African Americans and Golf
Despite considerable barriers presented by racial segregation and inequality a small group of middle class African Americans played the sport in the 1920s. The United Golfers Association (UGA), formed in 1926, helped to promote and provide opportunities for African American golfers through the 1960s. In 1961, the PGA removed its Caucasian-only clause, which had existed in its bylaws since 1943. This change opened up PGA tournaments to African American golfers allowing extremely talented black professional players like Charles Sifford and Lee Elder to compete at the highest level. Slowly but surely and thanks to public pressure, PGA tournaments were desegregated, finishing with the Masters in 1975 when Lee Elder became the first African American to play in the tournament.
The UGA also sponsored events for women. Ann Gregory was among its most celebrated players winning the UGA championship four times and becoming the first black woman to participate in the United States Golf Association championship in 1956. Beginning in 1963, tennis great Althea Gibson played on the LPGA tour.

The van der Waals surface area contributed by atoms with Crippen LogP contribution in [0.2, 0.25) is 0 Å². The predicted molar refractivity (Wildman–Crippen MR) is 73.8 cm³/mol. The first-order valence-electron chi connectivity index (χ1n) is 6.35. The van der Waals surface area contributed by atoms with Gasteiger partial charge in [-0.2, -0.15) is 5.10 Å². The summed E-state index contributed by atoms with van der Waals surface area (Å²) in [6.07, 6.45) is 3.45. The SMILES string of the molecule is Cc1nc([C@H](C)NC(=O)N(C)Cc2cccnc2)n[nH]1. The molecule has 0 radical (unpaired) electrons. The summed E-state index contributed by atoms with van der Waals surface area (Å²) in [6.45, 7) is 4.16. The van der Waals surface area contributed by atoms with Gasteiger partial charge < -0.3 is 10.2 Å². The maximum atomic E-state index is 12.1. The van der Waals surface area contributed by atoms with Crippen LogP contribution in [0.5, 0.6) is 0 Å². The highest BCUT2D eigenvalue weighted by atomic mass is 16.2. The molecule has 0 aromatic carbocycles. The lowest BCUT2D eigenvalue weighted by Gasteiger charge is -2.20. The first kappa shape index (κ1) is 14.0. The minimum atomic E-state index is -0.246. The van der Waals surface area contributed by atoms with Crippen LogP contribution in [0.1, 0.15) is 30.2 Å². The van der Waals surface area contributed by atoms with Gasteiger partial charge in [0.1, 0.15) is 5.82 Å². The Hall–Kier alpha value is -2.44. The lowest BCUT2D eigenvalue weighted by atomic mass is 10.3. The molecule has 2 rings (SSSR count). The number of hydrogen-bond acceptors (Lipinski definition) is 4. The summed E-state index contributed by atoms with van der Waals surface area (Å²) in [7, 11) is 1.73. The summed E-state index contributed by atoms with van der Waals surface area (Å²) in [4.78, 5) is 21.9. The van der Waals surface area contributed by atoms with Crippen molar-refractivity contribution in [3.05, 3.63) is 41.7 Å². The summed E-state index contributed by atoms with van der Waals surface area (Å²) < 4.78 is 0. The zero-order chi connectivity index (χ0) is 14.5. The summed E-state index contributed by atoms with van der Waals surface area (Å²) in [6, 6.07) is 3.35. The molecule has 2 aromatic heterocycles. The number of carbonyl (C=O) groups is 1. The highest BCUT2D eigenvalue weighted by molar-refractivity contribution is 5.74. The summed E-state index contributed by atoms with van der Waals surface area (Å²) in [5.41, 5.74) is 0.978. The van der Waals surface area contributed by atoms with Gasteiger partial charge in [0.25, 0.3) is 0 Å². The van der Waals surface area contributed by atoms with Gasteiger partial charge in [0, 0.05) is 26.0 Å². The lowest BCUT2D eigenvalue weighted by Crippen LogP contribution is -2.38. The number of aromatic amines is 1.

Lincoln Country Club
Just as municipal courses were being opened to blacks in the North, a small number of private courses were built by African American elites. These black owned and black run courses were mainly in the East and Midwest, however Lincoln Country Club was established in 1932 in Atlanta. Given the persistence of segregation, this course served as a center of activity for African American golf in the Southeast, hosting many tournaments including the Southern Open.
While financial limitations meant the 9-hole course was not always well-maintained, Lincoln was home to several famous African Americans including the sociologist and civil rights activist W.E.B. Du Bois who appeared on the 1934 membership roster. The course was located next to the Lincoln Cemetery, where many notable African Americans are buried, including Tup Holmes and his father, Hamilton M. Holmes who served on the board of directors at Lincoln.
Sources: Andy Ambrose, Atlanta History Journal, 1999; Marvin P. Dawkins & Graham C. Kinloch, African American Golfers During the Jim Crow Era, 2000; USGA.